mean that a word without `al' or tanwin will not be a noun . This is evident from the examples of nouns mentioned above where certain words have neither tanwin nor `al', yet they are nouns. It should be noted that the tanwin and `al' never come together on a noun. If `al' comes in the beginning of a noun then its case-ending will be single vowel, not tanwin, e.g.. it may be ª (a book) or ª (the book). It is incorrect to say ª . The Verbal Noun E

F F:

The verbal noun or noun of action may also be used as , e.g. `help' (literally helping), ª `a blow' (literally striking), `prayer' (literally praying), `order' (literally ordering). The Arabic definite article `' (al) corresponds to the English definite article `the'. The Arabic indefinite article tanwin is dropped when the definite article `al' is prefixed to a noun, e.g. (baitun) `a house' becomes (albaitu) `the house', (jamalun) `a camel' to (aljamalu) `the `camel'. Arabic has 28 alphabets or letters; of these, 14 are called the Sun Letters E ú F and the other 14 are called the Moon Letters E ú F. In the moon letters the lam EF of al is pronounced, e.g. (al-qamaru'). While in the sun letters the lam of al is assimilated to the first letter of the noun, e.g. (ash-shamsu). The assimilation is indicated by (shadda, ­) on the first letter


Parts of Speech

of the noun. A table showing the moon letters and the sun letters is given below. Lunar Letters The mother The door The garden The donkey The bread The eye The lunch The mouth The moon The dog The water The boy The air The hand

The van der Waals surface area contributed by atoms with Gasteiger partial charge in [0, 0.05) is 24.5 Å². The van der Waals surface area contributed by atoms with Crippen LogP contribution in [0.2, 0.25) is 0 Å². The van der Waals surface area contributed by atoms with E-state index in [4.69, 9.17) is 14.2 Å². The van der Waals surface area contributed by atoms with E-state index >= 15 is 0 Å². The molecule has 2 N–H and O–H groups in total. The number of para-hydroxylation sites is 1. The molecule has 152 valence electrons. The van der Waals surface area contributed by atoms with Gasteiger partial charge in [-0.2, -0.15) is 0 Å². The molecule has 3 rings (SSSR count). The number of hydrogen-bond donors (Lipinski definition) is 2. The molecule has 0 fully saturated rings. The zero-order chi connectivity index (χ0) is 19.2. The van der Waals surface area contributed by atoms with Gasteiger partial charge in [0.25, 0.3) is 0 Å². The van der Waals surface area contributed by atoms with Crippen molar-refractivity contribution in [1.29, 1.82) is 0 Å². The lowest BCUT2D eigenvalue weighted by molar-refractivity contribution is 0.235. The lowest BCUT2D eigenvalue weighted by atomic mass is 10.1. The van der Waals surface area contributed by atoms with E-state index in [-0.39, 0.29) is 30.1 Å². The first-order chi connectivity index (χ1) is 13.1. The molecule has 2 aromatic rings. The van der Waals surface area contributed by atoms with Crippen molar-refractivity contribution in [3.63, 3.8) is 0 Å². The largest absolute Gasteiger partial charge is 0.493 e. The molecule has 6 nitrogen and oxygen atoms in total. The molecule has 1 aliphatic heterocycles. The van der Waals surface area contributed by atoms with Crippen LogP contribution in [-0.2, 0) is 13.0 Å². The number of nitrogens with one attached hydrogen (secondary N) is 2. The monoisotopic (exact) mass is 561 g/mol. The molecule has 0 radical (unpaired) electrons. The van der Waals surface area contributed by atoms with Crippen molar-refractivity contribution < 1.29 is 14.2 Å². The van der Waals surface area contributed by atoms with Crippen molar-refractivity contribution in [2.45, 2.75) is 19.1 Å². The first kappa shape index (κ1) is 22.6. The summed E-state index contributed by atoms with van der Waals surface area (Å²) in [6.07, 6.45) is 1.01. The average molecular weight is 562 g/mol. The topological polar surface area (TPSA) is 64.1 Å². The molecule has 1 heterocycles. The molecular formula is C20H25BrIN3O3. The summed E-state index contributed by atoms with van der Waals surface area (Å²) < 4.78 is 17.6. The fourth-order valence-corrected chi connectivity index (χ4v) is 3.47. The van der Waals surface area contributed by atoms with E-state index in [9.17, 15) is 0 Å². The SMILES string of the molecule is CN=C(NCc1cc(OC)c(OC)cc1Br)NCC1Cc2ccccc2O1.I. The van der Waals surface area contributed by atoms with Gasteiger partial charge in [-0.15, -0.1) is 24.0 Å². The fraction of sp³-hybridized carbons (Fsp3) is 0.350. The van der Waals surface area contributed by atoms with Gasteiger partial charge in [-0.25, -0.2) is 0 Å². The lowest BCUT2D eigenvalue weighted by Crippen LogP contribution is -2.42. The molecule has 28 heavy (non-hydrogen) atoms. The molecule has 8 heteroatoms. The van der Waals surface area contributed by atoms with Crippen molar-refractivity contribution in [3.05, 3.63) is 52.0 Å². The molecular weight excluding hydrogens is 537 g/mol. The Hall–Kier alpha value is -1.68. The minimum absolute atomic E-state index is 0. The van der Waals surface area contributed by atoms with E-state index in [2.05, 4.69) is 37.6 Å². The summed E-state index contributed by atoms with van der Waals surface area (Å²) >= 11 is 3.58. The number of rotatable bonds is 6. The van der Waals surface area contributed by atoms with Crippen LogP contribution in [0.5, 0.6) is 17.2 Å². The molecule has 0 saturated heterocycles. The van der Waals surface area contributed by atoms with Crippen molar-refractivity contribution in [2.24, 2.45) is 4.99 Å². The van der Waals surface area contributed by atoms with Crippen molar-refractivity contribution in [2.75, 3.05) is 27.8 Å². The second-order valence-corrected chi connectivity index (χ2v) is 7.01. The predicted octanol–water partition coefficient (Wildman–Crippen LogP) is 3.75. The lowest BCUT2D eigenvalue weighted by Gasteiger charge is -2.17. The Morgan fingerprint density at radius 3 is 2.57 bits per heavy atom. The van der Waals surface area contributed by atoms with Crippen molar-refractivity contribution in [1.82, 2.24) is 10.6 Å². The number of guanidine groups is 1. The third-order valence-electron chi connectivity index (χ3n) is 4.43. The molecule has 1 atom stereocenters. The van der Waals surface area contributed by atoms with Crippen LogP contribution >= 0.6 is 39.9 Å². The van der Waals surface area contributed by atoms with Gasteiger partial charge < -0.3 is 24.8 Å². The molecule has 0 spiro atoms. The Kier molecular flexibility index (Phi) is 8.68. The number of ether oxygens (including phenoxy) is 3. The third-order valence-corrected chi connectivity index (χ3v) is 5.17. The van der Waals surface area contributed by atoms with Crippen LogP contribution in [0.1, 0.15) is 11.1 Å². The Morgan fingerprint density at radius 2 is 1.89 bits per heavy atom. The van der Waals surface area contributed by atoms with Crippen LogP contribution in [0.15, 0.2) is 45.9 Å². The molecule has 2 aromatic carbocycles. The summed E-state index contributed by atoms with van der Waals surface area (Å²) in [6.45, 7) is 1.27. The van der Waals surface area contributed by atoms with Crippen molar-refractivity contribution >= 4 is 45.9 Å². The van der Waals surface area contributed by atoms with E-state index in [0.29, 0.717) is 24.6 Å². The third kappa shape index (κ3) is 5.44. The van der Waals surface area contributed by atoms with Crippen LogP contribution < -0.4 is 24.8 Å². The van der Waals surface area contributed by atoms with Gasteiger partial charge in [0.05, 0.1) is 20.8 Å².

ª ª ú ¯ J J J J J J J J J 1 2 3 4 5 6 7 8 9 10 11 12 13 14

al-ummu ­ al-baabu ­ ª al-Jannatu ­ al-himaru ­ al-khubzu ­ al-ainu ­ al-ghadau ­ al-famu ­ al-qamaru ­ al-kalbu ­ al-maau ­ al-waladu ­ al-hawau ­ al-yadu ­


Solar Letters The trader The clothing The house The gold The man The flower The fish


ª J J J J J J J 1 2 3 4 5 6 7


at-taajiru ­ ath-thoubu ­ ª ad-dahbu ­ ar-rajulu ­ az-zahratu ­ as-samaku ­ ad-daaru ­

Parts of Speech

The sun The chest The guest The student The injustice The meat The star

ash-shamsu ­

ad-daifu ­ at-talibu ­ az-zulmu ­ al-lahmu ­ an-najmu ­

as-sadru ­

J 8 J 9 J 10 J 11 J 12 J 13 J 14


Lesson 2


This lesson explains the different categories of gender used for Arabic nouns. According to the Arabic grammar the gender is classified into the following four categories:

(Real Gender):


The words related to the male sex are masculine, and those related to the female sex are (female ), e.g. `man' is a real masculine and `woman' is a real feminine, `cock', `hen', `boy', `girl', ª `father', `mother', `brother', `sister', etc.

(Formal Gender):